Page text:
Canada is facing a new viral threat in the form of monkeypox, because apparently two years of COVID-19 wasn’t enough. sigh
Multiple cases of monkeypox have been reported in the United States and Europe. Seventeen suspected cases are currently being investigated in Montreal, and the first US case involved a man who had recently returned from Montreal.
Right now, the majority of cases are in men in Spain, Portugal, the UK, Italy, Sweden, and the United States.
Monkeypox is rare outside of Africa and is most often transmitted by wild animals to humans. This virus resembles smallpox, which was eradicated in the 1980s by a comprehensive vaccination program.
The virus that causes monkeypox can be spread through the respiratory droplets, sores, or bodily fluids of an infected individual. Unlike with COVID-19, for someone to be seriously affected by monkeypox, prolonged close contact with an infected person would be necessary.Embed from Getty Images
Similar to the flu, typical monkeypox symptoms include muscle aches, chills, swollen lymph nodes, fever, and fatigue. Within a few days, pus-filled lesions similar to chickenpox can appear on the face and body.
It usually runs its course and resolves on its own within two to four weeks, but could prove fatal for up to 10% of those infected.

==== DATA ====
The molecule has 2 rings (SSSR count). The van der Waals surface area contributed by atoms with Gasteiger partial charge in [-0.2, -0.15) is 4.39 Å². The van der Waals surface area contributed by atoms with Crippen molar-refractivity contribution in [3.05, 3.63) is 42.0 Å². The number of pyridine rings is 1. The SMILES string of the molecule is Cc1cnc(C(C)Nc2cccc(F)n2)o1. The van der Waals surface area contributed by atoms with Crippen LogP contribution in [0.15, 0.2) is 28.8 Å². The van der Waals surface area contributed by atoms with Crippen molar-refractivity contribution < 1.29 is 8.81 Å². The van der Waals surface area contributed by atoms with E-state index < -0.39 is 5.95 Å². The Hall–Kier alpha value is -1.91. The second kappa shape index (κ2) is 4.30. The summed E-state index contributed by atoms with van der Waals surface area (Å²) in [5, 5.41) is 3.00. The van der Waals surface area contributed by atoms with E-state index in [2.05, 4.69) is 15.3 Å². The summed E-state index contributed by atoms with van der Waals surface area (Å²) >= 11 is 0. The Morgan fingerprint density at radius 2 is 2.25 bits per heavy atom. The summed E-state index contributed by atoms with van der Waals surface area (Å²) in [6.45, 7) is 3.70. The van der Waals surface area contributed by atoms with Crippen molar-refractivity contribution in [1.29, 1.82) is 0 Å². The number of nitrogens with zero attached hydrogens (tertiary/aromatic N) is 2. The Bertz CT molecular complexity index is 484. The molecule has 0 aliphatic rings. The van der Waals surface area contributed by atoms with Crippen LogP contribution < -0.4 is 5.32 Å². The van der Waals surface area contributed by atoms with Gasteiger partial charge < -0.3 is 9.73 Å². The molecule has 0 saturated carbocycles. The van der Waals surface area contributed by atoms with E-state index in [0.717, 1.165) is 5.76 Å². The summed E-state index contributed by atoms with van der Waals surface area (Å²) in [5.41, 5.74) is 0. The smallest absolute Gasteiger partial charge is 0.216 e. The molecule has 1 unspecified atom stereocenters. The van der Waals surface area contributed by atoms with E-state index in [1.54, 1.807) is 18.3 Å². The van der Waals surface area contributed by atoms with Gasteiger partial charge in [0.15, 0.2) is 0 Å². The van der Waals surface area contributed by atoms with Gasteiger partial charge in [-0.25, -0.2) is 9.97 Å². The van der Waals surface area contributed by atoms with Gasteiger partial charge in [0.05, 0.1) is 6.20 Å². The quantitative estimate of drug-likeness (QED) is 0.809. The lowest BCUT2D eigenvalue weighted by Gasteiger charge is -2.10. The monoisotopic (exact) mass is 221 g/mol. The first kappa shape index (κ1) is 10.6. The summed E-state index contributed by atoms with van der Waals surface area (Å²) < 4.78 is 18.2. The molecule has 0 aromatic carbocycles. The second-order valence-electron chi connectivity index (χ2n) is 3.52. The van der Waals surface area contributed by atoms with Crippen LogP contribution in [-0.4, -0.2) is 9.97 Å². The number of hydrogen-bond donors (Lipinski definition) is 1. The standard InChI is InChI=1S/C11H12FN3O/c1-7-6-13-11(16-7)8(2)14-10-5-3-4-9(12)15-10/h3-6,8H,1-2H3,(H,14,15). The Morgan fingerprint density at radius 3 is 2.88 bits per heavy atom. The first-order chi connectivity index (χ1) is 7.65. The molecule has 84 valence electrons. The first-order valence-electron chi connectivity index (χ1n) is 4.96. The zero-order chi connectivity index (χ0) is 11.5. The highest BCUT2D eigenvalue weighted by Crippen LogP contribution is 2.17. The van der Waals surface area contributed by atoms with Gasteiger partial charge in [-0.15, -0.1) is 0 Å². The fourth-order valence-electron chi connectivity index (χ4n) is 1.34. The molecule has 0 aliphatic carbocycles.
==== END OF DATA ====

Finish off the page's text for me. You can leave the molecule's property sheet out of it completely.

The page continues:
Vaccination against smallpox, a similar virus, seems to be 85% effective in preventing monkeypox. Since Canadians born after 1972 were not routinely immunized against smallpox, a large portion of the population remains susceptible to it.
An upper arm scar is usually an indication of prior vaccination against smallpox. Those marks on grandma’s arm are a sign that she contributed to the global effort to eradicate smallpox. Go grandma!Embed from Getty Images
As a result of the low risk of contracting smallpox, the Canadian government does not recommend routine immunization against the virus. This means that smallpox vaccination is highly restricted, and it is usually administered only to those who have direct contact with smallpox or similar viruses.
If you are showing symptoms of monkeypox or have come in contact with anyone infected with the disease, you should immediately isolate yourself and consult a doctor. A DOCTOR, not Facebook.